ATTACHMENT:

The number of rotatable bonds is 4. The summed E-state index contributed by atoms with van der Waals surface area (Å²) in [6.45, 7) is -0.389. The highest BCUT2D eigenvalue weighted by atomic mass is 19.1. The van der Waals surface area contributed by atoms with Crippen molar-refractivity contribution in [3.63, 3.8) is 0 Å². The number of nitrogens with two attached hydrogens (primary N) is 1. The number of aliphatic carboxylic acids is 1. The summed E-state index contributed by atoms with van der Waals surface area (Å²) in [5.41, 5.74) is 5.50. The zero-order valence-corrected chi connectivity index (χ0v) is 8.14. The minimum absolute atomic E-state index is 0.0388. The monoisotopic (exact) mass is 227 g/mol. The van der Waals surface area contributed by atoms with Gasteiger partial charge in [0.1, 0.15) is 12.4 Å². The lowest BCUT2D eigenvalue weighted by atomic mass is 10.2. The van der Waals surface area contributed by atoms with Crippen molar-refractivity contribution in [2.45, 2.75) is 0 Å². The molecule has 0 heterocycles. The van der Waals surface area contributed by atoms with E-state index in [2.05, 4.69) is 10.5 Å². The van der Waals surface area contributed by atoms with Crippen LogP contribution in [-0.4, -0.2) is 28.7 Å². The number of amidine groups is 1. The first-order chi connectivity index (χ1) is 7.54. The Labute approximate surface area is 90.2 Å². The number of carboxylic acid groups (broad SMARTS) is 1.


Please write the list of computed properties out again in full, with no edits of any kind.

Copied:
The number of rotatable bonds is 4. The summed E-state index contributed by atoms with van der Waals surface area (Å²) in [6.45, 7) is -0.389. The highest BCUT2D eigenvalue weighted by atomic mass is 19.1. The van der Waals surface area contributed by atoms with Crippen molar-refractivity contribution in [3.63, 3.8) is 0 Å². The number of nitrogens with two attached hydrogens (primary N) is 1. The number of aliphatic carboxylic acids is 1. The summed E-state index contributed by atoms with van der Waals surface area (Å²) in [5.41, 5.74) is 5.50. The zero-order valence-corrected chi connectivity index (χ0v) is 8.14. The minimum absolute atomic E-state index is 0.0388. The monoisotopic (exact) mass is 227 g/mol. The van der Waals surface area contributed by atoms with Gasteiger partial charge in [0.1, 0.15) is 12.4 Å². The lowest BCUT2D eigenvalue weighted by atomic mass is 10.2. The van der Waals surface area contributed by atoms with Crippen molar-refractivity contribution in [2.45, 2.75) is 0 Å². The molecule has 0 heterocycles. The van der Waals surface area contributed by atoms with E-state index in [2.05, 4.69) is 10.5 Å². The van der Waals surface area contributed by atoms with Crippen LogP contribution in [-0.4, -0.2) is 28.7 Å². The number of amidine groups is 1. The first-order chi connectivity index (χ1) is 7.54. The Labute approximate surface area is 90.2 Å². The number of carboxylic acid groups (broad SMARTS) is 1.